Ever since I’ve been riding motorcycles either as a passenger, or a driver, I’ve been a “fair-weather rider.” Literally. I usually say “no thanks” to a ride that’s going to take place if the temperature is below 60 degrees (no, we don’t own anything battery-operated that will keep our fingers and toes warm). I also don’t care to ride in the rain (sleet & hail included). Most of the time, once you get wet on a motorcycle, you get cold. When I protest about riding in less than ideal conditions Tom will say, “You can’t be a biker AND a wimp.” Now that I have my own bike, this summer I was out to prove that I am a real biker. A few weeks ago we went to downtown Charlevoix to support our friends’ fundraiser, a motorcycle poker run to benefit military veterans in the area. Since the forecast showed rain, we decided we would just ride down, buy a couple of t-shirts and then head home. But when the sky started looking OK’ish, we changed our minds and joined some friends on the poker run, heading south of town (the exact opposite direction of our house). Somewhere around Norwood, the rain started. I had on my leather jacket and jeans, but no real rain gear. It rained for roughly a minute and then it began to pour. Buckets. And buckets. And buckets. I thought to myself, “Ok so I’ll get a little wet. My jeans will dry. At least I have my jacket on.” As the rain refused to let up I thought, “I won’t turn around. I can’t be a biker and a wimp.” Around Eastport, my boots began to fill with water. My jeans were completely soaked and then my coat soaked through to my shirtsleeves. It was like that kids’ song “I’m being swallowed by a boa constrictor and I don’t like it very much!” We inched our way to Bellaire in the monsoon conditions. When we got there I took my boots off and squeezed the water out of my socks. I was wet and cold to the bone. We checked the radar and decided to cut our losses and head home. The ride home was worse. We were already wet and cold, but the wind had kicked up. My teeth were chattering and I was thinking “This is the worst. I am never, ever, ever, going to ride if there is even the slightest chance of rain in the forecast!” As we neared our home I pictured myself hugging the hot tub. Looking back, some would say I passed the wimp-test. But I disagree. That miserable ride was enough for me even though I’m not giving up riding. I’m here to tell you that you CAN be a biker and a wimp. So if you ask me to ride on a day with a questionable weather forecast answer will be “Call me a wimp, but I don’t ride in the rain.”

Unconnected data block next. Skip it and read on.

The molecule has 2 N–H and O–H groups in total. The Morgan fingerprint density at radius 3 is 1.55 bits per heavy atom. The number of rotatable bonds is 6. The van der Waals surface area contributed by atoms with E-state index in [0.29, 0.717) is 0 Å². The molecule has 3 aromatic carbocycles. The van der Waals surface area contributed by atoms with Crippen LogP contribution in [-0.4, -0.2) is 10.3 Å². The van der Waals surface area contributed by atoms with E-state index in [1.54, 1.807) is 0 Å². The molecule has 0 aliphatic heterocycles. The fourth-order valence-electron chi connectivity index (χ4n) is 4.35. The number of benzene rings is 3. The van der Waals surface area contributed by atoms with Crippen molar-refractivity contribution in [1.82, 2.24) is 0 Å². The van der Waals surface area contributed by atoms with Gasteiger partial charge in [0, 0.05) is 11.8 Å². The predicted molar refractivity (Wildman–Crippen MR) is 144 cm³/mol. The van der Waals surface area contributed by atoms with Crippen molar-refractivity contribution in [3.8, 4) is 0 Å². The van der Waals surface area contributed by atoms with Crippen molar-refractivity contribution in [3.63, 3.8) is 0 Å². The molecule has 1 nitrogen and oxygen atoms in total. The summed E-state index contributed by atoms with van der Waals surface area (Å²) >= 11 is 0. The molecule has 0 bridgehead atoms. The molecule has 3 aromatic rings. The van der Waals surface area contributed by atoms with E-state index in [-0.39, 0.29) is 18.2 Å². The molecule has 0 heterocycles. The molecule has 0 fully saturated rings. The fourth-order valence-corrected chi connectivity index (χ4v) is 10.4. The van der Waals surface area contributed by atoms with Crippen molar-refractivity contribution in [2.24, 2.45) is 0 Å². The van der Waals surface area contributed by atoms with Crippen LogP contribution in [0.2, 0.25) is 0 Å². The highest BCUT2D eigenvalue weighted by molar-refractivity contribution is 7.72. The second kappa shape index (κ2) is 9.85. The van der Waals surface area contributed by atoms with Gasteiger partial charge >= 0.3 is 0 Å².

Friday, July 29, 2016
She wore a cotton day dress
all flowered and sensible
With her orthopedic shoes
for her fallen arches
And a smile that lit up the room
She wore a smile to cover
the secrets and the scandal
With her beautiful eyes
and snow white hair
And those mints in the
“be careful” glass jar
She wore costume jewelry
and a corsage every Mother’s Day
With her clip-on earrings
to hide that one earlobe
longer than the other
And a heavy green coat that
buttoned at the neck
She wore her title of Nurse
proudly although she hadn’t
worked in decades
With her sister Bea
And unspeakable memories
too frightening to repeat
Sometimes I see her
long after she’s been gone.
God’s gift to me. A reminder
that she isn’t far.
She wears a cotton day dress
all flowered and sensible
With her orthopedic shoes
for her fallen arches
And a smile that lights up the room.